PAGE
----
When brought to the studio, Landscape with Figures attributed to the School of Teniers was in poor condition and in need of structural and aesthetic treatment. The original canvas was beginning to peel away from its old glue-paste lining and damage and wear to the paint layers, caused from harsh cleaning by previous restorers, was also evident and needed addressing. The raking light photo of the painting before treatment shows that the painting had severe undulations that related to the condition of its canvas support. The tacking margins were so degraded that in many places the canvas was no longer attached to the stretcher.
The painting had a large tear in the top left hand section that had gone through both original and lining canvases and had a wax patch covering it on the back. It was decided that the painting required re-lining, as the original canvas no longer had the capacity to support the paint layers. Lining is an interventive technique that in the past was often carried out on paintings as a preventive measure. Thoughts and fashions change though, and lining is really only considered now as a last resort when structurally treating a painting. However, it was certainly necessary in this case, considering the poor condition of the painting.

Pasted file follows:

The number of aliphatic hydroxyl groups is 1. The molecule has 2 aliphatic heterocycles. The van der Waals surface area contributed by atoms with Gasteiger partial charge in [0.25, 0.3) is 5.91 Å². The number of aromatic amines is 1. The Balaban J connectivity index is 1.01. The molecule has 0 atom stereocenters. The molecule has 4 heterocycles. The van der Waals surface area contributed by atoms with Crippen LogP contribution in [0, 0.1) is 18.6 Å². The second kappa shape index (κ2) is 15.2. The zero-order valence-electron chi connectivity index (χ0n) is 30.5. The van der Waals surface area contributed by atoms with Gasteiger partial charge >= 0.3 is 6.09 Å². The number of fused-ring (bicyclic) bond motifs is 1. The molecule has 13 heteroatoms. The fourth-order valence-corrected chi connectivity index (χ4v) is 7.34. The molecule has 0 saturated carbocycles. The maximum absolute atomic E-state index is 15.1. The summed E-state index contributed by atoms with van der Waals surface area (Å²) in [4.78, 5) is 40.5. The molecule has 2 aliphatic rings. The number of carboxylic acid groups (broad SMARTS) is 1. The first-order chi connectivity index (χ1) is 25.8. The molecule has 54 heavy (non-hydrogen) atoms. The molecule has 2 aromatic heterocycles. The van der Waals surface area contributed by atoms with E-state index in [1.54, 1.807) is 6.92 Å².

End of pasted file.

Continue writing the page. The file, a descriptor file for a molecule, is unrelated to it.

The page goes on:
The painting was de-lined, which means the old lining canvas and lining adhesive was removed. A new, linen lining canvas was prepared and the painting was glue-paste lined and re-stretched.
The varnish present on the painting was blanched and the painting appeared unsaturated as a result. Both the varnish and overpaint was removed with solvents. Brown overpaint had been applied to mask the severely abraded paint layers and the removal of this overpaint allowed us to appreciate certain details of the painting that were previously hidden. A horse and rider were discovered in the bottom right hand corner, and the hawk, which had been visible but completely swamped by the surrounding overpaint, was suddenly part of the narrative again.
Filling, varnishing and retouching
The painting was varnished and retouched using Gamblin© Conservation Colours. The wear and losses in the paint layers were retouched imitatively to a standard thought appropriate for the condition of the painting. Touching out the wear in the foreground helped to solidify the landscape and reintroduced a recession into the distance.